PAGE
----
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E-Cadherin Protein

The CDH1 gene, located on chromosome 16, normally encodes for a protein called E-cadherin. The normal function of E-cadherin is to allow cells and tissues to adhere to one another.

When there is a mutation in the CDH1 gene, the function of the E-cadherin protein is disrupted, and cancer often results. The exact mechanism by which the CDH1 gene mutation ultimately causes gastric cancer is not entirely known.

Inheritance of the CDH1 gene mutation follows an autosomal dominant pattern, meaning that offspring of mutation carriers have a 50% chance of inheriting the mutant gene. It is estimated that up to three out of every four CDH1 gene mutation carriers will go on to develop gastric cancer.

It is important to note, however, that not all HDGC families have a mutation in the CDH1 gene. Other genes that may lead to HDGC (Hereditary Diffuse Gastric Cancer) are currently being studied.

Learn more about HDGC      Learn about HDGC in families     Learn about the CDH1 Gene


Genetic Testing

Families with a history of stomach cancer may qualify for diagnostic or predictive testing. Learn more on HDGC in families and the criteria for genetic testing. Read about DNA banking and why it’s important.

What is Cascade Testing?

A systematic process for the identification of individuals at risk for a hereditary condition. The process begins with the identification of an individual with the condition and/or a pathogenic variant associated with the condition and then extending genetic testing to his/her at-risk biologic relatives. This process is repeated as more affected individuals or pathogenic variant carriers are identified. This process is sometimes referred to as cascade testing (preferred term). “NCI Dictionary of Genetics Terms.” National Cancer Institute, 4 Dec. 2020,

Find a Genetic Counselor

No Stomach For Cancer is pleased to partner with Genome Medical to raise awareness about stomach cancer and expedite access to personalized genetic care -- including genetic testing for hereditary cancer syndromes associated with gastric cancer.

Through this partnership, individuals can sign up for safe and secure telemedicine appointments to:

  • Meet with a genetic counselor to discuss their personal and/or family history of gastric cancer
  • Learn about the potential risks for themselves and their families -- up to 10% of stomach cancer cases are "familial" in origin, meaning that other family members are affected or have an increased risk1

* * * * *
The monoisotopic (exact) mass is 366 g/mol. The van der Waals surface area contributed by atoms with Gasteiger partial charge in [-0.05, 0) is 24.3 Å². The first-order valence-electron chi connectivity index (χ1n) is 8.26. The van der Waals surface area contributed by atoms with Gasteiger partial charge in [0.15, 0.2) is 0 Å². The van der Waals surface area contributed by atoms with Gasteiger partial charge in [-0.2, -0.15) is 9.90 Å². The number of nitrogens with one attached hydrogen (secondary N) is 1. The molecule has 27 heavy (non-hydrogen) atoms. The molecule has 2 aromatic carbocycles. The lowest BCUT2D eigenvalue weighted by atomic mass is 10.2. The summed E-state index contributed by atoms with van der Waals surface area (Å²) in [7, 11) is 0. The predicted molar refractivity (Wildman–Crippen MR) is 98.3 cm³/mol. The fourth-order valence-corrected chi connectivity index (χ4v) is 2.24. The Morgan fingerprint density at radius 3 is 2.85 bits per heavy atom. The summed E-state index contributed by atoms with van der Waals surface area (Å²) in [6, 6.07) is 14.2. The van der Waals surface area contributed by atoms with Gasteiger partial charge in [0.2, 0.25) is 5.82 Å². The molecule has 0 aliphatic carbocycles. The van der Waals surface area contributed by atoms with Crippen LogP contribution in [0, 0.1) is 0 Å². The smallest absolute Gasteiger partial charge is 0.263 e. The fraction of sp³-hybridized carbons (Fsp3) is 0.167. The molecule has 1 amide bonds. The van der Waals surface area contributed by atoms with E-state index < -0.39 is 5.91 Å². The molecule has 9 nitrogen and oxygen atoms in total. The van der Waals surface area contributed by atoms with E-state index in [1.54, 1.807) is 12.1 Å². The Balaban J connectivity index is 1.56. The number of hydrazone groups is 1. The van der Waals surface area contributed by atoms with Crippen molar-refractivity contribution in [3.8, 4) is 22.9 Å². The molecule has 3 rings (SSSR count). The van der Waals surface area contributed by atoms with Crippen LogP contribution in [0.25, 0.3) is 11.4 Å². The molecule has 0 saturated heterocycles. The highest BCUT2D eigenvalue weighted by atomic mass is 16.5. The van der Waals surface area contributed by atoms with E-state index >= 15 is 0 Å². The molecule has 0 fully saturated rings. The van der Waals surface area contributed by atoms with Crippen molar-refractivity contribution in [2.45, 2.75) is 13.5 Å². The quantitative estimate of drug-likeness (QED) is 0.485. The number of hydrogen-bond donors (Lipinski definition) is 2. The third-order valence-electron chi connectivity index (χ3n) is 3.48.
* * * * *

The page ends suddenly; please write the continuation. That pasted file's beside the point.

• Explore genetic testing options
  • Get help creating a care plan to share with health providers to increase the chance of detecting cancer early or, in some cases, review risk-reduction options

Start your Genetic Counseling and Genetic Testing from the comfort of your home by clicking here

For assistance in locating an alternative genetic counseling service in the US and Canada, you can search the National Society of Genetic Counselors database.

Genetic Non-Discrimination The Genetic Information Non-Discrimination Act of 2008 (GINA), offers protection to employees from discrimination based upon genetic information. Title I: Genetic Nondiscrimination in Health Insurance Title II: Prohibiting Employment Discrimination on the Basis of Genetic information Title III:...

DNA Banking DNA banking is the process of obtaining DNA for long-term storage. A DNA sample can be extracted from a number of different sources in the body, including blood and saliva. Once the DNA is collected, it is then frozen for future use. The freezing process preserves the DNA and prevents it from...

CDH1 Mutations Our bodies are made up of trillions of tiny cells. We have skin cells, muscle cells, bone cells, stomach cells, etc. Each cell contains a copy of our genetic code. This genetic code is made up of DNA and is packaged into structures called chromosomes. Although our DNA is extremely important, it is...

Huntsman DG, Carneiro F, Lewis FR, MacLeod PM, Hayashi A, Monaghan KG, et al. Early gastric cancer in young, asymptomatic carriers of germ-line E-cadherin mutations. The New England Journal of Medicine. June 2001;344(25):1904-1909.

Francis WP, Rodrigues DM, Perez NE, Lonardo F, Weaver D, Webber JD. Prophylactic laparoscopic-assisted total gastrectomy for hereditary diffuse gastric cancer. Journal of the Society of Laparoendoscopic Surgeons. 2007;11:142-147.

Caldas C, Carneiro F, Lynch HT, Yokota J, Wiesner GL, et al. Familial gastric cancer: overview and guidelines for management. Journal of Medical Genetics. 1999;36:873-880.

Kaurah P, MacMillan A,Boyd N, Senz J, De Luca A, et al. Founder and recurrent CDH1 mutations in families with hereditary diffuse gastric cancer. Journal of the American Medical Association. 2007;297(21):2360-2372.

Vogelaar IP, van der Post RS, Carneiro F, Guilford P, Huntsman D, et al. Hereditary diffuse gastric cancer: updated clinical guidelines with an emphasis on germline CDH1 mutation carriers. J Med Genet. 2015;00:1-14.